Re:settled by Wolfram (4, Informative)

Marcika (1003625) | more than 4 years ago | (#28100607)

To reiterate MyLongNick:

hp = ft * lbs / min

W = N * m / sec

All of these units convert directly. I call your Wolfram and raise you a Google [google.co.uk] .

Re:settled by Wolfram (1)

neomunk (913773) | more than 4 years ago | (#28100953)


neomunk@laptop:~$ units
2445 units, 71 prefixes, 33 nonlinear units

You have: horsepower
You want:
        Definition: ushorsepower = 550 foot pound force / sec = 745.69987 kg m^2 / s^3
You have: watt
You want:
        Definition: J/s = 1 kg m^2 / s^3
You have: horsepower
You want: watt
        * 745.69987
        / 0.0013410221

You're not comparing newtons to horsepower, wherever did you get that idea in the first place? You forgot the meters and seconds parts of the equation.

Re:2x100kW (5, Informative)

harryandthehenderson (1559721) | more than 4 years ago | (#28100473)

There is no actual conversion from kW to hp

Yes there are, but it's highly dependent on the context in which you use the term horsepower since it's not an SI unit.

One mechanical horsepower of 550 foot-pounds per second is equivalent to 745.7 watts
A metric horsepower of 75 kgf-m per second is equivalent to 735.499 watts
A boiler horsepower is used for rating steam boilers and is equivalent to 34.5 pounds of water evaporated per hour at 212 degrees Fahrenheit, or 9809.5 watts
One horsepower for rating electric motors is equal to 746 watts

http://en.wikipedia.org/wiki/Horsepower [wikipedia.org]

Who cares abou archaic measurements like hp anyway (1)

Colin Smith (2679) | more than 4 years ago | (#28100025)

I mean god, lets all get into the 19th century already people.

Also... It's The Torque Stupid
And 0-60 in 4 seconds is slow anyway...

HTH etc

Re:Who cares abou archaic measurements like hp any (3, Interesting)

DamnStupidElf (649844) | more than 4 years ago | (#28100649)

I can apply hundreds or thousands of foot pounds of torque by standing on a long lever. However, I cannot produce more than about .09 horsepower for any length of time. Uniform torque through the power band is important for good acceleration unless you have a continuously variable transmission, but other than that the maximum power and efficiency is what matters (and motors are far better at providing constant torque than internal combustion engines). 0-60 in 4s is rather slow for a supercar, but if it can maintain a higher efficiency by regenerative braking it may have a chance. Electric motors can usually handle 150-200% of their rated power for short bursts, like accelerating out of a turn using the energy regenerated from breaking coming into it.

Re:2x100kW (1)

WeBMartians (558189) | more than 4 years ago | (#28100049)

Hmmm... Maybe "overcurrent" is possible. In other words, 268 hp CONTINUOUSLY and something higher for an insane few seconds. TWO motors? Hmmm... left and right, front and rear, all together...? Also, I thought Le Mans requires a trunk and a tire change. The car is pretty, though. "If it looks good, it'll 'fly' good."

Re:2x100kW (1)

wren337 (182018) | more than 4 years ago | (#28100241)

Without knowing for sure, I would guess the motors are 100kw rated by the manufacturer, and they're over-volting them by 30-40%.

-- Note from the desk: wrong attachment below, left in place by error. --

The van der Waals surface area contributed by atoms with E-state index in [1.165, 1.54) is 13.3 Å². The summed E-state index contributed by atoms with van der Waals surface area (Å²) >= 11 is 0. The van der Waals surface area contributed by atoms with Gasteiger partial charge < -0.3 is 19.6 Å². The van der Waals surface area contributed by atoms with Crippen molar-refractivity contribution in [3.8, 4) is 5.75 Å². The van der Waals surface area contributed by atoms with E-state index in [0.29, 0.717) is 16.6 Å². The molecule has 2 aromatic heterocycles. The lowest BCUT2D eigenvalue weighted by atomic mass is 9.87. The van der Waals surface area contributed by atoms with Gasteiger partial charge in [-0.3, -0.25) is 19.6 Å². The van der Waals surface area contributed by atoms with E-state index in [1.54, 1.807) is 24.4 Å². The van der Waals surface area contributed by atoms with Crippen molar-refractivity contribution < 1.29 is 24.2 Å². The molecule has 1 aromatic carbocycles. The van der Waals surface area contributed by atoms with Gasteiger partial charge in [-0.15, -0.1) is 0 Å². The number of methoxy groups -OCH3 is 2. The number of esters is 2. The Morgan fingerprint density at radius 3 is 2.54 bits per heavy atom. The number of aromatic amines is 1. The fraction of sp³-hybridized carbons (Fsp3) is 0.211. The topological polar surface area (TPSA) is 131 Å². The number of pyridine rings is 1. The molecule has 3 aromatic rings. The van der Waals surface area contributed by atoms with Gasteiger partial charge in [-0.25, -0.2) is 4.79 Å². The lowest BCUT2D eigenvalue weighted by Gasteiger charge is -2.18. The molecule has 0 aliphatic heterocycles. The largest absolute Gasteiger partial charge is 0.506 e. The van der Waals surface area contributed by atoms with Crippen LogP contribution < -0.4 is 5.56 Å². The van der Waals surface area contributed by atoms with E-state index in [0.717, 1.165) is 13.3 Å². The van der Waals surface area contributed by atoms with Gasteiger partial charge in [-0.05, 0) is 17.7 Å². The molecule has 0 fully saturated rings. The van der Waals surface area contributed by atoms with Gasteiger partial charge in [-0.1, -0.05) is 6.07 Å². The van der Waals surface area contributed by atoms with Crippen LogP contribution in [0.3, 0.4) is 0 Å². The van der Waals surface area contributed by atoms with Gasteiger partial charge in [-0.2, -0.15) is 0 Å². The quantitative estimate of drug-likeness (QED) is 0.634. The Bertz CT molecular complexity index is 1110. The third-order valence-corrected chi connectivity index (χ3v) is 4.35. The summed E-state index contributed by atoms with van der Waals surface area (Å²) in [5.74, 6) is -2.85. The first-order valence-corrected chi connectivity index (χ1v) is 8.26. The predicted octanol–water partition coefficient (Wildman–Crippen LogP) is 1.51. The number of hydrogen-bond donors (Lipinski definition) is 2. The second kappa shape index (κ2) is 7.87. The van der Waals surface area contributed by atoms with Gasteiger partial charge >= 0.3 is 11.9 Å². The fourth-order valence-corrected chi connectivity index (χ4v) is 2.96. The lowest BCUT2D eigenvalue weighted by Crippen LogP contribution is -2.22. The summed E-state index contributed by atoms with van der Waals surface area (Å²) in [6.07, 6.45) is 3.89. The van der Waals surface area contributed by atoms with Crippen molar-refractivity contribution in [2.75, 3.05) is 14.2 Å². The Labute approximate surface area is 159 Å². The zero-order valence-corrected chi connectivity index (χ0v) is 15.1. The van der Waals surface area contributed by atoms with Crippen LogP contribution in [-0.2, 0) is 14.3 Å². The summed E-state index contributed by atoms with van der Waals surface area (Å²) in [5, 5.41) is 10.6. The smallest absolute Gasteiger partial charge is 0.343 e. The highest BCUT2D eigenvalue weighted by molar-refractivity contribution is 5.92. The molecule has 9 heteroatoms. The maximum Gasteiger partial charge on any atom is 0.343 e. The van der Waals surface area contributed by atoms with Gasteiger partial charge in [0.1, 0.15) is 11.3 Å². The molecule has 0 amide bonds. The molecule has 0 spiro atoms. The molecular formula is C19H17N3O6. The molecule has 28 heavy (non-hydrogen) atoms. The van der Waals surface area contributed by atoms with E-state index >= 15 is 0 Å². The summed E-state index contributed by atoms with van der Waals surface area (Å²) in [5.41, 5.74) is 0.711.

Re:2x100kW (1)

vlm (69642) | more than 4 years ago | (#28100405)

TFA is even worse than "Sears Horsepower". Take this link for example:

http://www.sears.com/shc/s/p_10153_12605_00970394000P?vName=Tools&keyword=compressor [sears.com]

By some miracle, Sears can pull "1.5 Hp" using "only 8 amps at 115 volts". Truly a miracle of perpetual motion.

So, I figure, using "sears horsepower" they could calculate 200000 / ( ( 8*115) / 1.5 ) = some 326 Sears Horsepower for their little car.

Sears horsepower used to be the absolute peak of scummy non-scientific marketing, second only to "music power" of audiophile amplifiers, but these car guys might set a new low.

Re:2x100kW (1)

wh1pp3t (1286918) | more than 4 years ago | (#28100827)

Depends on the specifics of the battery voltage, capacity and current limits as well as physical specifications of the motor. There is no direct 'X kW = Y HP' conversion.

2 x 100kW != 400 HP (2, Informative)

Anonymous Coward | more than 4 years ago | (#28099875)

Subject says it all, well almost.
100kW == 134HP

Re:2 x 100kW != 400 HP (1)

twiddlingbits (707452) | more than 4 years ago | (#28100309)

Twin 100kW motors so 268HP. No metion of how many sets of twin 100kW motors. If it only hits 171 then it's going to have to get out of the way of the Prototypes like Mercedes and Audi who can hit 250 on the Mulsanne. Don't expect it to have a podium finish. But still impressive if the car lasts 24 hours. Lots of things can and do break.

Completely off topic, but... (-1, Offtopic)

Anonymous Coward | more than 4 years ago | (#28099877)

The quote at the bottom of the page when I opened this article is "America is a stronger nation for the ACLU's uncompromising effort." -- President John F. Kennedy

Kind of ironic since Oswald was a member of the ACLU...

Why not say the torque rating? (0)

Anonymous Coward | more than 4 years ago | (#28099927)

I wish electric car articles would stop publishing the power (kW,HP) rating of motors.
.
The real measure of an electric machine is its continuous torque (Nm, Ft lbs) output which relates directly to mass of the machine. To get a high HP number you can take any motor and just run it really fast. Torque is not perfect, but better than power ratings.